Thursday, July 21, 2016

Comic Book Review: X-Men #138 - Marvel Comics (1980)


Written by Chris Claremont
Pencils by John Byrne
Inks by Terry Austin
Colors by Glynis Wein

Cyclops mourns the loss of Jean Grey as he looks back at the life of the X-Men.

I went back in time with this comic book review.  I had picked up my X-Men: Days of Future Past graphic novel that I received from Comic Bento(review of the entire subscription box can be viewed here).  The book collects Uncanny X-Men  #138-143 and X-Men Annual #4.  I was so pleased with the first book in the series I had to do this blog for it.

It's a sad time for the X-Men as they have lost Jean Grey and we start at her funeral.  Like most funerals, a person tends to think back to the past.  We journey into the mind of Cyclops as we get a look into the early days of the X-Men.  This is what I found incredibly interesting as I thought there was going to be some mild explanation of Cyclops' power and then move forward with an X-Men tale.  What actually happens, is Cyclops goes back to the events that happened in X-Men #1 and then moves forward.  This comic book chronicles the major events of Marvel's mutant heroes from their inception all the way through what was the present day(1980) and the introduction of the newest student of Charles Xavier's School for Gifted Youngsters; Kitty Pryde.  Reading this book, a person could see why I make the argument that the X-Men have some of the most brilliant stories in all of comics.  It would be great if more comic books could give a rundown of their history like this, especially if the companies want to restart at #1 but then don't really start over.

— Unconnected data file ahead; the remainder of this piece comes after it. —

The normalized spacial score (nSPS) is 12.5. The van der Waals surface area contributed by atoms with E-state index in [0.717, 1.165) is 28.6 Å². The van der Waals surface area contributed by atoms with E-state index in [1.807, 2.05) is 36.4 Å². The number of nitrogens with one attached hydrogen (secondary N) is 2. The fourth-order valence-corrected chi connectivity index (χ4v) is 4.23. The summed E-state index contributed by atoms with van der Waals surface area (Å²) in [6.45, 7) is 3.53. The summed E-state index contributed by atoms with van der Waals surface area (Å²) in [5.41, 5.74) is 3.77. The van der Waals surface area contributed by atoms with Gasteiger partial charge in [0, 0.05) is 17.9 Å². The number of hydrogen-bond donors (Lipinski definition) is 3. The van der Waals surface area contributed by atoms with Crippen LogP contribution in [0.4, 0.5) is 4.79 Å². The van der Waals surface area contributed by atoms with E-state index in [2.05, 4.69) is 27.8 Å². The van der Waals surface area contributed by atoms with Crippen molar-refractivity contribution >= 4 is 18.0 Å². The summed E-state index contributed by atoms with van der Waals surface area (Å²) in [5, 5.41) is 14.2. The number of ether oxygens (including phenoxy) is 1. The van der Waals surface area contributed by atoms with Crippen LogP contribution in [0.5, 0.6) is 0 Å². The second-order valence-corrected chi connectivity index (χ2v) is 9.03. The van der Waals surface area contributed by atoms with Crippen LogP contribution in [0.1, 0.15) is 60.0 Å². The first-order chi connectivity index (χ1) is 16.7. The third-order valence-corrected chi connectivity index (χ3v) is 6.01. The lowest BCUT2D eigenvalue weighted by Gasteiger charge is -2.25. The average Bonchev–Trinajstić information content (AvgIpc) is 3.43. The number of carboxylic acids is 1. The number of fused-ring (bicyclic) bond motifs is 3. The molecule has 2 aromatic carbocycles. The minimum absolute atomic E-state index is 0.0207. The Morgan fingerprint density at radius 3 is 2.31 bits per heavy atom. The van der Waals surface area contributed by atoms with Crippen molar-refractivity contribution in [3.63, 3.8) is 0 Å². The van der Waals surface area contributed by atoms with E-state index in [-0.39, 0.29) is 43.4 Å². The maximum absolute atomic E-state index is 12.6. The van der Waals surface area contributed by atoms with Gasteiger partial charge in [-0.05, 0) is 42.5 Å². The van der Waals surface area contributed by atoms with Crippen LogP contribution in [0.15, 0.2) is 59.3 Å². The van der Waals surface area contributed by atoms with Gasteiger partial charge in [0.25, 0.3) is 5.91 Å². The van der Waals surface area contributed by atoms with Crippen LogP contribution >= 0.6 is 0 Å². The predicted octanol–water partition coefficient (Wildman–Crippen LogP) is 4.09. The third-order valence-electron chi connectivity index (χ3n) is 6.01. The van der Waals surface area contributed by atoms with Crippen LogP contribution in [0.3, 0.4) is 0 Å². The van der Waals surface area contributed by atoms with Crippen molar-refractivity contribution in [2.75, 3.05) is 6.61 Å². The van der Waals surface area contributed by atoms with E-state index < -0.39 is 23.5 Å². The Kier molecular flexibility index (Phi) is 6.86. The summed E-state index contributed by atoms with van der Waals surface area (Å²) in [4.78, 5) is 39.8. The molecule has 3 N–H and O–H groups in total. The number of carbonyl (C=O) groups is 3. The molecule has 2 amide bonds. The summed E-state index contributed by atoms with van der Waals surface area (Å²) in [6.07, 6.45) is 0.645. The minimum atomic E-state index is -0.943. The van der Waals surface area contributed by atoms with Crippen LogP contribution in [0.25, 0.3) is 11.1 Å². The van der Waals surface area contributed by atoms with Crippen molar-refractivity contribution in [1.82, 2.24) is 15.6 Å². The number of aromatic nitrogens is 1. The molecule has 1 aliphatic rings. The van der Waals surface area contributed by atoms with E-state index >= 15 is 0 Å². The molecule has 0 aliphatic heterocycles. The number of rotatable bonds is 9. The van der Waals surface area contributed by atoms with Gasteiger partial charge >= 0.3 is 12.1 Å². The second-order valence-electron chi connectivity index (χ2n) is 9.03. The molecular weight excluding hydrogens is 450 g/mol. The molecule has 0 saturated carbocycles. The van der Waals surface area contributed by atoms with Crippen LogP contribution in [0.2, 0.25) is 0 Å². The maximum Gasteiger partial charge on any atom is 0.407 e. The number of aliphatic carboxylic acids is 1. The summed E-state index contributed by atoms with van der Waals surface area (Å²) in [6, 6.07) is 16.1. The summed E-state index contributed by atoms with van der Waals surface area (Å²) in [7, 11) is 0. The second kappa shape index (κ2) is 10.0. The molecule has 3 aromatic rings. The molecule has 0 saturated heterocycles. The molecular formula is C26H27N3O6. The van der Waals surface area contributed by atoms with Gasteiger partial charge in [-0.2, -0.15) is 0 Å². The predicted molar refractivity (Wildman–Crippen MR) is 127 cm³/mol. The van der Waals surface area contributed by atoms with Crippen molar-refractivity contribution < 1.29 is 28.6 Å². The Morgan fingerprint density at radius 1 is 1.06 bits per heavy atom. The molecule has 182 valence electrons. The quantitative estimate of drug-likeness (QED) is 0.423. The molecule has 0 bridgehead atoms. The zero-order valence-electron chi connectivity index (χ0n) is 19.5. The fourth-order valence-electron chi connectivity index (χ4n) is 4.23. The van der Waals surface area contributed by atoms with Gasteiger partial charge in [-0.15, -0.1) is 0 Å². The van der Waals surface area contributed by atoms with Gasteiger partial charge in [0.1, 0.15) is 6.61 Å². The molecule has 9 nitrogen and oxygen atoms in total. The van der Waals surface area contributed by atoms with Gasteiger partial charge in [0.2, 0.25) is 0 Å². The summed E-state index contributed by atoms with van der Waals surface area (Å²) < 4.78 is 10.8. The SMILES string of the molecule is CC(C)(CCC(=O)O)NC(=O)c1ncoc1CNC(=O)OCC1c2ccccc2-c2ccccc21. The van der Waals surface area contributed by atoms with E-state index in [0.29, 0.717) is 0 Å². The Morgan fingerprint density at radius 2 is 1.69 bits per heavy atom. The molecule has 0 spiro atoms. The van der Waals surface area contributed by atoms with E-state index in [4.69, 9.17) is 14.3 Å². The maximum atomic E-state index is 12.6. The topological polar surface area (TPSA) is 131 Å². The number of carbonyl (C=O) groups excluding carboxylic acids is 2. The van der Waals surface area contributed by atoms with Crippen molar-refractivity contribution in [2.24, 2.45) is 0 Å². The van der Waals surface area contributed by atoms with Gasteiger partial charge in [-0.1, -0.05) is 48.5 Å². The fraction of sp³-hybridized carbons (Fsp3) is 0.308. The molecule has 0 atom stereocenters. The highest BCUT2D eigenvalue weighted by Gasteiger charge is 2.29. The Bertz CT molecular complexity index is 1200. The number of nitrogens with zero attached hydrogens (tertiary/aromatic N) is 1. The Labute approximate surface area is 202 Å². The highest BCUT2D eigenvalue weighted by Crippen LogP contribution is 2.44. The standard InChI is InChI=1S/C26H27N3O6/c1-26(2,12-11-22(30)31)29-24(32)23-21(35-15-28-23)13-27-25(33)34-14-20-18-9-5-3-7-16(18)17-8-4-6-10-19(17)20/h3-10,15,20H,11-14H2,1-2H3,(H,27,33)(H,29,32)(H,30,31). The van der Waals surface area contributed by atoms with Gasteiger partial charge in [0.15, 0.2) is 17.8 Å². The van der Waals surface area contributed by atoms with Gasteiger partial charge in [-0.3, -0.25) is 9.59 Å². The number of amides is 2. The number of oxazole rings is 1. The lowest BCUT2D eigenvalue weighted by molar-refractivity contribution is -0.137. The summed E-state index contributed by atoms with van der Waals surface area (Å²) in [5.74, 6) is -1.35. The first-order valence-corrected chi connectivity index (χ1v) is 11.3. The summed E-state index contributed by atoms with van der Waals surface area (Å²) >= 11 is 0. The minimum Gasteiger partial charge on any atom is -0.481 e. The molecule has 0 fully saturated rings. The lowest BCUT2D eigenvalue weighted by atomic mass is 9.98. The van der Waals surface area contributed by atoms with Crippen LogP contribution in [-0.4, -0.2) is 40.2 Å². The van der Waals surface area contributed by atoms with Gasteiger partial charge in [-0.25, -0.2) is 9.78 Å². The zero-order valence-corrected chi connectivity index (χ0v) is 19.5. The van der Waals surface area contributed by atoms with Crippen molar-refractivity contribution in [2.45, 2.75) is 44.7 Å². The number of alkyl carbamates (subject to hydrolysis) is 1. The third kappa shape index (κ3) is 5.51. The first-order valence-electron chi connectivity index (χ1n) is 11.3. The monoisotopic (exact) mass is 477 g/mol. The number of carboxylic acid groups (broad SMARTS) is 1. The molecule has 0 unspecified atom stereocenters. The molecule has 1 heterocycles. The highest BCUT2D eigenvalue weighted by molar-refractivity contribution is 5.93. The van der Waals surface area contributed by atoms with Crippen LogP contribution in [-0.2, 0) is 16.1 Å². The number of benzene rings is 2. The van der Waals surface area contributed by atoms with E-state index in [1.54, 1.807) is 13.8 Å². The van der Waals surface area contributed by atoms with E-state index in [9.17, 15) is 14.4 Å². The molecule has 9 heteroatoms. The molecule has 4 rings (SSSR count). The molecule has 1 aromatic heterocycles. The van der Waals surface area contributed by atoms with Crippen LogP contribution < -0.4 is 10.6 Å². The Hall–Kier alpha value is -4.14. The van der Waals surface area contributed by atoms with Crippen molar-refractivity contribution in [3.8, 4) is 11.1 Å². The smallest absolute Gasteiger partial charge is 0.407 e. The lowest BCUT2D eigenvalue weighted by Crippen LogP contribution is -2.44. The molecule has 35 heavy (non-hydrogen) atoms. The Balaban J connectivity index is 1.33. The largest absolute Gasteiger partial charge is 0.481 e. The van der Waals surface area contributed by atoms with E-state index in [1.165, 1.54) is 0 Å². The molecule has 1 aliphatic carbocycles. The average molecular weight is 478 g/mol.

Another awesome part of this book: John Byrne.  Byrne's art is beyond incredible in the world of comics and having him draw the scenes that were so iconic through the history of the X-Men was a visual treat.

There's something else that was different about this comic book.  There are so many words to it.  I feel this is really lacking in comic books today.  Each panel has extraordinary artwork and brilliant writing.  While, yes, sometimes I like a quick read, I also truly enjoy getting lost in the wonderment of excellent writing and really feeling what has been written.  Perhaps those books are still being written; I just don't know where they are.

What are your thoughts on X-Men?  Do you enjoy the more wordy and sometimes philosophical comic books?  What are some of your favorite books that you like to go back and read.  Please comment below or find us on social media.

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